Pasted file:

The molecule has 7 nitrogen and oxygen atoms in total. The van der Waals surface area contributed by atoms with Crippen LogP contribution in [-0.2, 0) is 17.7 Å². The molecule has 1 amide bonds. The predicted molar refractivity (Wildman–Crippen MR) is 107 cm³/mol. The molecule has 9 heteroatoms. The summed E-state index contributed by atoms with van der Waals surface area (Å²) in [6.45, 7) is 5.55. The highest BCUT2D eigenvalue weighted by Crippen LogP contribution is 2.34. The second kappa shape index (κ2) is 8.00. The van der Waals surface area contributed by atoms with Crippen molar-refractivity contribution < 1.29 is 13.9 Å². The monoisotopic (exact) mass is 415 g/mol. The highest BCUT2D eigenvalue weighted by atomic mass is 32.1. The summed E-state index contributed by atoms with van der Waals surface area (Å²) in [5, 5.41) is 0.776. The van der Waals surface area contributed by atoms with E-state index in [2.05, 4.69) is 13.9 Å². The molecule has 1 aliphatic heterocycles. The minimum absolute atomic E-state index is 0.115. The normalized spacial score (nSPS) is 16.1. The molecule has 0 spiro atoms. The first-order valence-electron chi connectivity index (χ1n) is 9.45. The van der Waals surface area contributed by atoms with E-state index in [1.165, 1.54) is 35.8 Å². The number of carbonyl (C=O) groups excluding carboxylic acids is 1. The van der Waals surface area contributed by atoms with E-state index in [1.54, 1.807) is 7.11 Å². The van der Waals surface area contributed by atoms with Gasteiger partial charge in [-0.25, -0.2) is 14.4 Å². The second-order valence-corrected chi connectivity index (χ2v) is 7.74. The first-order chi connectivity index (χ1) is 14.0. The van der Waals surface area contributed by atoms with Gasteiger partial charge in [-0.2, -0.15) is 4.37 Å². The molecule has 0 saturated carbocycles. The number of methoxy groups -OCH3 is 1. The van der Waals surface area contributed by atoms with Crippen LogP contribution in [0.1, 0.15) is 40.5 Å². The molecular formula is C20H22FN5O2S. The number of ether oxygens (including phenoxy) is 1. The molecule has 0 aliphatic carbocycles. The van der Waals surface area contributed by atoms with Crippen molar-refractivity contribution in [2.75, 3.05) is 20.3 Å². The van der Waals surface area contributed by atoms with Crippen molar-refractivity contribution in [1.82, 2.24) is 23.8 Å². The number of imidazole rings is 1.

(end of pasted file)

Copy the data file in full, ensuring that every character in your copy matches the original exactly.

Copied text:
The molecule has 7 nitrogen and oxygen atoms in total. The van der Waals surface area contributed by atoms with Crippen LogP contribution in [-0.2, 0) is 17.7 Å². The molecule has 1 amide bonds. The predicted molar refractivity (Wildman–Crippen MR) is 107 cm³/mol. The molecule has 9 heteroatoms. The summed E-state index contributed by atoms with van der Waals surface area (Å²) in [6.45, 7) is 5.55. The highest BCUT2D eigenvalue weighted by Crippen LogP contribution is 2.34. The second kappa shape index (κ2) is 8.00. The van der Waals surface area contributed by atoms with Crippen molar-refractivity contribution < 1.29 is 13.9 Å². The monoisotopic (exact) mass is 415 g/mol. The highest BCUT2D eigenvalue weighted by atomic mass is 32.1. The summed E-state index contributed by atoms with van der Waals surface area (Å²) in [5, 5.41) is 0.776. The van der Waals surface area contributed by atoms with E-state index in [2.05, 4.69) is 13.9 Å². The molecule has 1 aliphatic heterocycles. The minimum absolute atomic E-state index is 0.115. The normalized spacial score (nSPS) is 16.1. The molecule has 0 spiro atoms. The first-order valence-electron chi connectivity index (χ1n) is 9.45. The van der Waals surface area contributed by atoms with E-state index in [1.165, 1.54) is 35.8 Å². The number of carbonyl (C=O) groups excluding carboxylic acids is 1. The van der Waals surface area contributed by atoms with E-state index in [1.54, 1.807) is 7.11 Å². The van der Waals surface area contributed by atoms with Gasteiger partial charge in [-0.25, -0.2) is 14.4 Å². The second-order valence-corrected chi connectivity index (χ2v) is 7.74. The first-order chi connectivity index (χ1) is 14.0. The van der Waals surface area contributed by atoms with Gasteiger partial charge in [-0.2, -0.15) is 4.37 Å². The molecule has 0 saturated carbocycles. The number of methoxy groups -OCH3 is 1. The van der Waals surface area contributed by atoms with Crippen LogP contribution in [0.1, 0.15) is 40.5 Å². The molecular formula is C20H22FN5O2S. The number of ether oxygens (including phenoxy) is 1. The molecule has 0 aliphatic carbocycles. The van der Waals surface area contributed by atoms with Crippen molar-refractivity contribution in [2.75, 3.05) is 20.3 Å². The van der Waals surface area contributed by atoms with Crippen molar-refractivity contribution in [1.82, 2.24) is 23.8 Å². The number of imidazole rings is 1.